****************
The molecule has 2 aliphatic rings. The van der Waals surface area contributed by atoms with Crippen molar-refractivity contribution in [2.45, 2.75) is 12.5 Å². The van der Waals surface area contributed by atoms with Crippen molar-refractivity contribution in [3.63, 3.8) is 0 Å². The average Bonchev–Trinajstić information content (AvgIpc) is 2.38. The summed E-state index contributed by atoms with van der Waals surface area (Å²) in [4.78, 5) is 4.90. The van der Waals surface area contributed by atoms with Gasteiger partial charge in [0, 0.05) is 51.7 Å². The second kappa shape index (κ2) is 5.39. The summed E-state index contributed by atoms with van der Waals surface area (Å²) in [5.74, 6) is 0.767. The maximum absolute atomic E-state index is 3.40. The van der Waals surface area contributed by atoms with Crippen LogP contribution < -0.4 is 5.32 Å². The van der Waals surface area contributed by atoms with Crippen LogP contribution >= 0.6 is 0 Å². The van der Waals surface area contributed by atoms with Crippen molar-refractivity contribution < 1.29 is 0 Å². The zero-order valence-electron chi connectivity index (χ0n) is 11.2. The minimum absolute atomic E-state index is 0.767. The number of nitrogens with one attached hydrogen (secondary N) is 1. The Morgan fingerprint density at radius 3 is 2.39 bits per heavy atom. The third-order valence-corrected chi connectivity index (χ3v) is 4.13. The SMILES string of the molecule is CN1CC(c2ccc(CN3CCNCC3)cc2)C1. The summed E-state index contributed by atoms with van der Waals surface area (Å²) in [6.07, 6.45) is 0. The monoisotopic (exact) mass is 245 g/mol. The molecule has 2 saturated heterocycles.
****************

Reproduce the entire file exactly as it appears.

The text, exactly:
The molecule has 2 aliphatic rings. The van der Waals surface area contributed by atoms with Crippen molar-refractivity contribution in [2.45, 2.75) is 12.5 Å². The van der Waals surface area contributed by atoms with Crippen molar-refractivity contribution in [3.63, 3.8) is 0 Å². The average Bonchev–Trinajstić information content (AvgIpc) is 2.38. The summed E-state index contributed by atoms with van der Waals surface area (Å²) in [4.78, 5) is 4.90. The van der Waals surface area contributed by atoms with Gasteiger partial charge in [0, 0.05) is 51.7 Å². The second kappa shape index (κ2) is 5.39. The summed E-state index contributed by atoms with van der Waals surface area (Å²) in [5.74, 6) is 0.767. The maximum absolute atomic E-state index is 3.40. The van der Waals surface area contributed by atoms with Crippen LogP contribution < -0.4 is 5.32 Å². The van der Waals surface area contributed by atoms with Crippen LogP contribution >= 0.6 is 0 Å². The van der Waals surface area contributed by atoms with Crippen molar-refractivity contribution < 1.29 is 0 Å². The zero-order valence-electron chi connectivity index (χ0n) is 11.2. The minimum absolute atomic E-state index is 0.767. The number of nitrogens with one attached hydrogen (secondary N) is 1. The Morgan fingerprint density at radius 3 is 2.39 bits per heavy atom. The third-order valence-corrected chi connectivity index (χ3v) is 4.13. The SMILES string of the molecule is CN1CC(c2ccc(CN3CCNCC3)cc2)C1. The summed E-state index contributed by atoms with van der Waals surface area (Å²) in [6.07, 6.45) is 0. The monoisotopic (exact) mass is 245 g/mol. The molecule has 2 saturated heterocycles.